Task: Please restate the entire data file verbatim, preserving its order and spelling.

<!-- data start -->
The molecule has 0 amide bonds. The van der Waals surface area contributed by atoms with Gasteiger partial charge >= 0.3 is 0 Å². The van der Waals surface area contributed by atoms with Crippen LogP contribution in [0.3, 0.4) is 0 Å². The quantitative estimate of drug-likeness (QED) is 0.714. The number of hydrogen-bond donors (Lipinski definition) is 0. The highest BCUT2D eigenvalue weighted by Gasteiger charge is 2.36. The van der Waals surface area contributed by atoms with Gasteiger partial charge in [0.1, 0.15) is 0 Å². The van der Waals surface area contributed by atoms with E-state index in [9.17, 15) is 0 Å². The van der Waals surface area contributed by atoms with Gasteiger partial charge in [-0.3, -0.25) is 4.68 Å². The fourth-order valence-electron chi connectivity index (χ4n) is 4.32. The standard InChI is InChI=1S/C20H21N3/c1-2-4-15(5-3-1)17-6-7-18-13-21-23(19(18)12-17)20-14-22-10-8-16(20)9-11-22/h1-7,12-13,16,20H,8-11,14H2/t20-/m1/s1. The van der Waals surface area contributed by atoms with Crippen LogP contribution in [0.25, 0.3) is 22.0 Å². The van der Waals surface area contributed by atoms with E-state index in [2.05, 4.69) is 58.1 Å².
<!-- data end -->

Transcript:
The molecule has 0 amide bonds. The van der Waals surface area contributed by atoms with Gasteiger partial charge >= 0.3 is 0 Å². The van der Waals surface area contributed by atoms with Crippen LogP contribution in [0.3, 0.4) is 0 Å². The quantitative estimate of drug-likeness (QED) is 0.714. The number of hydrogen-bond donors (Lipinski definition) is 0. The highest BCUT2D eigenvalue weighted by Gasteiger charge is 2.36. The van der Waals surface area contributed by atoms with Gasteiger partial charge in [0.1, 0.15) is 0 Å². The van der Waals surface area contributed by atoms with E-state index in [9.17, 15) is 0 Å². The van der Waals surface area contributed by atoms with Gasteiger partial charge in [-0.3, -0.25) is 4.68 Å². The fourth-order valence-electron chi connectivity index (χ4n) is 4.32. The standard InChI is InChI=1S/C20H21N3/c1-2-4-15(5-3-1)17-6-7-18-13-21-23(19(18)12-17)20-14-22-10-8-16(20)9-11-22/h1-7,12-13,16,20H,8-11,14H2/t20-/m1/s1. The van der Waals surface area contributed by atoms with Crippen LogP contribution in [0.25, 0.3) is 22.0 Å². The van der Waals surface area contributed by atoms with E-state index in [2.05, 4.69) is 58.1 Å².